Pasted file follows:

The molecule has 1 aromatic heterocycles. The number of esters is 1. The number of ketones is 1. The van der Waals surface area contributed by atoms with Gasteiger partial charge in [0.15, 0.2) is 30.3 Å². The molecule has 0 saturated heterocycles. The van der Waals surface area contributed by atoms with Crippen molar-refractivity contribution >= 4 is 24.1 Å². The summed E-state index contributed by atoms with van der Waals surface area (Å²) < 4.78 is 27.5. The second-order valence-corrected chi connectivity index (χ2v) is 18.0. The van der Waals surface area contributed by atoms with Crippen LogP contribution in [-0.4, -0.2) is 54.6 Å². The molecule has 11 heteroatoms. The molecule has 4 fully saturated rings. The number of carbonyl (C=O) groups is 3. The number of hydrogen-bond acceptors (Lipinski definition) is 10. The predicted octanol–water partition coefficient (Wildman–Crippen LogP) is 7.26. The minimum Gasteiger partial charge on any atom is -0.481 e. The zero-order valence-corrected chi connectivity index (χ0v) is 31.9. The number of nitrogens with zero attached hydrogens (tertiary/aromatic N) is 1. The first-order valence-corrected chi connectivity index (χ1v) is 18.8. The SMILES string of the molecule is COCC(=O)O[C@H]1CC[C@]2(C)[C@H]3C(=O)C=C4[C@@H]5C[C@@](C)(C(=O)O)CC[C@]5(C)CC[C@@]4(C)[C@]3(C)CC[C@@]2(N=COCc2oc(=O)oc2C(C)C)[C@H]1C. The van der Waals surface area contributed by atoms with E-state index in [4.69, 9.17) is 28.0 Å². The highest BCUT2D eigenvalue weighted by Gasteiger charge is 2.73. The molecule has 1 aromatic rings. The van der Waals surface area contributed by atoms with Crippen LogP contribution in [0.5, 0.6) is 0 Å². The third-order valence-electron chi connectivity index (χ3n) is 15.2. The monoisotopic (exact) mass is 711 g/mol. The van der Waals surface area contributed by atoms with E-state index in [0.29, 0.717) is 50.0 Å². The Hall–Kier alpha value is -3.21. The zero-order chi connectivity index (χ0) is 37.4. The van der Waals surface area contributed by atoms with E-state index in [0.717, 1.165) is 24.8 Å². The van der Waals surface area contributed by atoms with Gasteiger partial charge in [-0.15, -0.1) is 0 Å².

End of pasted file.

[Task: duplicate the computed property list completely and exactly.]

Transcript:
The molecule has 1 aromatic heterocycles. The number of esters is 1. The number of ketones is 1. The van der Waals surface area contributed by atoms with Gasteiger partial charge in [0.15, 0.2) is 30.3 Å². The molecule has 0 saturated heterocycles. The van der Waals surface area contributed by atoms with Crippen molar-refractivity contribution >= 4 is 24.1 Å². The summed E-state index contributed by atoms with van der Waals surface area (Å²) < 4.78 is 27.5. The second-order valence-corrected chi connectivity index (χ2v) is 18.0. The van der Waals surface area contributed by atoms with Crippen LogP contribution in [-0.4, -0.2) is 54.6 Å². The molecule has 11 heteroatoms. The molecule has 4 fully saturated rings. The number of carbonyl (C=O) groups is 3. The number of hydrogen-bond acceptors (Lipinski definition) is 10. The predicted octanol–water partition coefficient (Wildman–Crippen LogP) is 7.26. The minimum Gasteiger partial charge on any atom is -0.481 e. The zero-order valence-corrected chi connectivity index (χ0v) is 31.9. The number of nitrogens with zero attached hydrogens (tertiary/aromatic N) is 1. The first-order valence-corrected chi connectivity index (χ1v) is 18.8. The SMILES string of the molecule is COCC(=O)O[C@H]1CC[C@]2(C)[C@H]3C(=O)C=C4[C@@H]5C[C@@](C)(C(=O)O)CC[C@]5(C)CC[C@@]4(C)[C@]3(C)CC[C@@]2(N=COCc2oc(=O)oc2C(C)C)[C@H]1C. The van der Waals surface area contributed by atoms with E-state index in [4.69, 9.17) is 28.0 Å². The highest BCUT2D eigenvalue weighted by Gasteiger charge is 2.73. The molecule has 1 aromatic rings. The van der Waals surface area contributed by atoms with Crippen LogP contribution in [0.5, 0.6) is 0 Å². The third-order valence-electron chi connectivity index (χ3n) is 15.2. The monoisotopic (exact) mass is 711 g/mol. The van der Waals surface area contributed by atoms with E-state index in [0.29, 0.717) is 50.0 Å². The Hall–Kier alpha value is -3.21. The zero-order chi connectivity index (χ0) is 37.4. The van der Waals surface area contributed by atoms with E-state index in [0.717, 1.165) is 24.8 Å². The van der Waals surface area contributed by atoms with Gasteiger partial charge in [-0.15, -0.1) is 0 Å².